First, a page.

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Alfred Daniels’ Murals

October 12, 2022
by the gentle author

Tickets are available for my Spitalfields tour throughout October & November


Old Hammersmith Bridge by Alfred Daniels

When I met Alfred Daniels, the painter from Bow, almost the first thing he said to me was, ‘Have you seen my murals in Hammersmith Town Hall? I’m very proud of them.’ So it was with more than a twinge of regret when I went to see the murals for the first time, years since he died, realising I should have gone while Alfred was here to tell me about them.

Yet it proved an exhilarating experience to discover these pictures that declare themselves readily and do not require explanation. Five vast paintings command the vestibule of the old town hall, created with all the exuberance you might expect of a young painter fresh from the Royal College of Art in 1956.

On the south wall, three interlinked paintings show scenes on the riverbank at Hammersmith Mall, which was just across the lawn at the back of the Town Hall before the Great West Road came through. The first looks east, portraying rowers standing outside The Rutland Arms with Hammersmith Bridge in the background. The second painting looks south, showing rowers embarking in their sculls from a pontoon, while the third looks west, showing a Thames pleasure boat arriving at the pier. A walk along this stretch of river, reveals that these pictures are – in Alfred Daniels’ characteristic mode – composites of the landscape reconfigured, creating a pleasing and convincing panorama. In Alfred’s painting the river appears closer to how you know it is than to any literal reality.

These three pictures are flanked by two historical scenes from the early nineteenth century, showing old Hammersmith Bridge and the Grand Union Canal, adding up to an immensely effective series of murals which command the neo-classical thirties interior authoritatively and engagingly, without ever becoming pompous.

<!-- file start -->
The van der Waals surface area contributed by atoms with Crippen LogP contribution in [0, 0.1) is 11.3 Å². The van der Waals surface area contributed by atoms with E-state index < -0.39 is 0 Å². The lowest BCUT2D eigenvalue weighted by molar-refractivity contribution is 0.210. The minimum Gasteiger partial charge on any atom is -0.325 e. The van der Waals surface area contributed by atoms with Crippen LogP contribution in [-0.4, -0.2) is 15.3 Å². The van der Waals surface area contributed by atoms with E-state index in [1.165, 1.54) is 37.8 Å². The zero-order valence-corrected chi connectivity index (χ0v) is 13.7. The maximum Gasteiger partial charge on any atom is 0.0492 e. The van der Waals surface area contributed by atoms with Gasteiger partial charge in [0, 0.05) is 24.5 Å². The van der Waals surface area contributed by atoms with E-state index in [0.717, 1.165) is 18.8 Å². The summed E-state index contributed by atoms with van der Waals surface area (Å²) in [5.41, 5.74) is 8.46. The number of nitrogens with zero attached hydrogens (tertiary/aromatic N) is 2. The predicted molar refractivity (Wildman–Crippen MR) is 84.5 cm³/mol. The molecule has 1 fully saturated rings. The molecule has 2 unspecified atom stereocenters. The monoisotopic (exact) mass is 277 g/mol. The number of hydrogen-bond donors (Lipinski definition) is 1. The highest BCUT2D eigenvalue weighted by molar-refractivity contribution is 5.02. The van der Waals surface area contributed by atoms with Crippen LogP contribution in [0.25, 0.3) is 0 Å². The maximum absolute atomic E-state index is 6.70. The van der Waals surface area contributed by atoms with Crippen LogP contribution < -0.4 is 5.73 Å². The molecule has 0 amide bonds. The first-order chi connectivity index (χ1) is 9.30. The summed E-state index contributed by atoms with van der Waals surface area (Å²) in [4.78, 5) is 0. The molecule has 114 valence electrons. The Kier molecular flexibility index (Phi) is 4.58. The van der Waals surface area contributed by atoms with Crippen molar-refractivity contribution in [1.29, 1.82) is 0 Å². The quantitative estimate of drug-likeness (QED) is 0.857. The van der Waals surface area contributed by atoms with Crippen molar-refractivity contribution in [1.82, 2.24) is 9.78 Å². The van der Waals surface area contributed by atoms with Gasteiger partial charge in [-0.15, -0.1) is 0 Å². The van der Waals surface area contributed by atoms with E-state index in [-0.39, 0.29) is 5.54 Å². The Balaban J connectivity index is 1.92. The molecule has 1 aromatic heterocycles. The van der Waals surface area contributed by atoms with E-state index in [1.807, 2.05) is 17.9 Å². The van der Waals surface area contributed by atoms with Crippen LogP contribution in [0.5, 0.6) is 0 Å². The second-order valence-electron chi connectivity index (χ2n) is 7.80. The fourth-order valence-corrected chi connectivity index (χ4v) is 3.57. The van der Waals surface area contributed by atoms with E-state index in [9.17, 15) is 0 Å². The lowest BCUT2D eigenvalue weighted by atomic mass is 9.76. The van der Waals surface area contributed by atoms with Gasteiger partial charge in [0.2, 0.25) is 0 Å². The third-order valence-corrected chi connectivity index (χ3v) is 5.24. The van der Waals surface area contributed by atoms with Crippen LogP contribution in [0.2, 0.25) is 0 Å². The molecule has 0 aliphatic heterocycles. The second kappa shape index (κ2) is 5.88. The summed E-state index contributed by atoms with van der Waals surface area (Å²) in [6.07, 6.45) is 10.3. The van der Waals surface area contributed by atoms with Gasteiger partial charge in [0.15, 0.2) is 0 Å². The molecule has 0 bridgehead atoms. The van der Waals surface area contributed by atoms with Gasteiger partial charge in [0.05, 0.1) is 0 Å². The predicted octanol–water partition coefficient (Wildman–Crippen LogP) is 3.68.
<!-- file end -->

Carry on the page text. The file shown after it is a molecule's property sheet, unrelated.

This must have once been an impressive spectacle upon arrival at Hammersmith Town Hall, after crossing the small park and then climbing the stairs to the first floor entrance, before they built the brutalist concrete extension onto the front in 1971. This overshadows its predecessor and offers a new low-ceilinged entrance hall on the ground floor which has all the charisma of a generic corporate reception. Yet this reconfiguration of the Town Hall has protected Alfred Daniels murals even if it has obscured them from the gaze of most visitors for the past forty years.

However, the murals can be viewed free of charge when the Town Hall is open and I recommend you pay a visit.. You just need to drop an email to and make an appointment.

Painted by Alfred Daniels and John Mitchell in 1956, cleaned and restored by Alfred Daniels assisted by Vic Carrara and Robyn Davis, 1983

Mural on the west wall

At Hammersmith Pier

You may also like to read about

So Long, Alfred Daniels

A Return Visit to Alfred Daniels

Happy 90th Birthday, Alfred Daniels!

7 Responses leave one →
  1. October 12, 2022

    What a marvellous set of murals: thank you for telling us about them. They remind me of my journey to primary school, riding the 72 bus up to Brooke Green – the bridge was a special landmark marking the final part of the journey all the way from Roehampton.

  2. October 12, 2022

    I’d completely forgotten he made these and would love to see them. So now I’m definitely going to go. I particularly like Daniels early work and these are great. Thanks for reminding me and for another superb story.

  3. October 12, 2022

    I believe this is the same artist that did The Gramophone Man — correct? He has such a distinctive, admirable style. I am so grateful that these murals are intact (and fairly recently cleaned!) — since it seems that so many works like this are overlooked and eventually discarded. Dare I say, Mr. Daniels style reminds me of other GREAT British artists/designers like Ravilious and Bawden. Your country has a long, proud tradition of artist/chroniclers — and I am so grateful to read about them here at Spitalfields Life.

    Thanks for shining a light.

  4. October 12, 2022

    I love the colours here; so fresh after all these years. The sense of work, community, leisure and family is great too. Proper civic art.

  5. Rupert permalink
    October 12, 2022

    surely the last mural is Hammersmith Creek, not the Grand Union? There is a photo here which it bears a striking resemblenace to:

    I went to school in Hammersmith and have never heard about these before, so thank you.

  6. Nick permalink
    October 12, 2022

    Beautiful subtle colours

  7. permalink
    October 12, 2022

    These are exactly the sort of painting my dad would would have liked, and for someone who had on the face of it an anti social , yet refined aesthetic judgement, a much deserved compliment.

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